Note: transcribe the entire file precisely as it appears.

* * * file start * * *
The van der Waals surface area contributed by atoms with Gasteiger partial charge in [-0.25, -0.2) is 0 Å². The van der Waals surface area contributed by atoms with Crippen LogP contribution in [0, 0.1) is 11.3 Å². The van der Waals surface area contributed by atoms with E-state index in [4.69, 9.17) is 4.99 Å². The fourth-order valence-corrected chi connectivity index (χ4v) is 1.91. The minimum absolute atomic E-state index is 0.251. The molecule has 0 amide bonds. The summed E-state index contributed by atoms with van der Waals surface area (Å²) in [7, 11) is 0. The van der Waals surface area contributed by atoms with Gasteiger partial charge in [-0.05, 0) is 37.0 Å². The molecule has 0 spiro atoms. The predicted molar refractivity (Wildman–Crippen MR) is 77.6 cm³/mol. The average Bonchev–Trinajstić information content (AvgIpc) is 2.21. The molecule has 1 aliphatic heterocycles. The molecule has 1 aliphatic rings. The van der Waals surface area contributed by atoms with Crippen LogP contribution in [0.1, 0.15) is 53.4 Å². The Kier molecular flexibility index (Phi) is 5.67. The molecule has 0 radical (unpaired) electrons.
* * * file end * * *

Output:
The van der Waals surface area contributed by atoms with Gasteiger partial charge in [-0.25, -0.2) is 0 Å². The van der Waals surface area contributed by atoms with Crippen LogP contribution in [0, 0.1) is 11.3 Å². The van der Waals surface area contributed by atoms with E-state index in [4.69, 9.17) is 4.99 Å². The fourth-order valence-corrected chi connectivity index (χ4v) is 1.91. The minimum absolute atomic E-state index is 0.251. The molecule has 0 amide bonds. The summed E-state index contributed by atoms with van der Waals surface area (Å²) in [7, 11) is 0. The van der Waals surface area contributed by atoms with Gasteiger partial charge in [-0.05, 0) is 37.0 Å². The molecule has 0 spiro atoms. The predicted molar refractivity (Wildman–Crippen MR) is 77.6 cm³/mol. The average Bonchev–Trinajstić information content (AvgIpc) is 2.21. The molecule has 1 aliphatic heterocycles. The molecule has 1 aliphatic rings. The van der Waals surface area contributed by atoms with Crippen LogP contribution in [0.1, 0.15) is 53.4 Å². The Kier molecular flexibility index (Phi) is 5.67. The molecule has 0 radical (unpaired) electrons.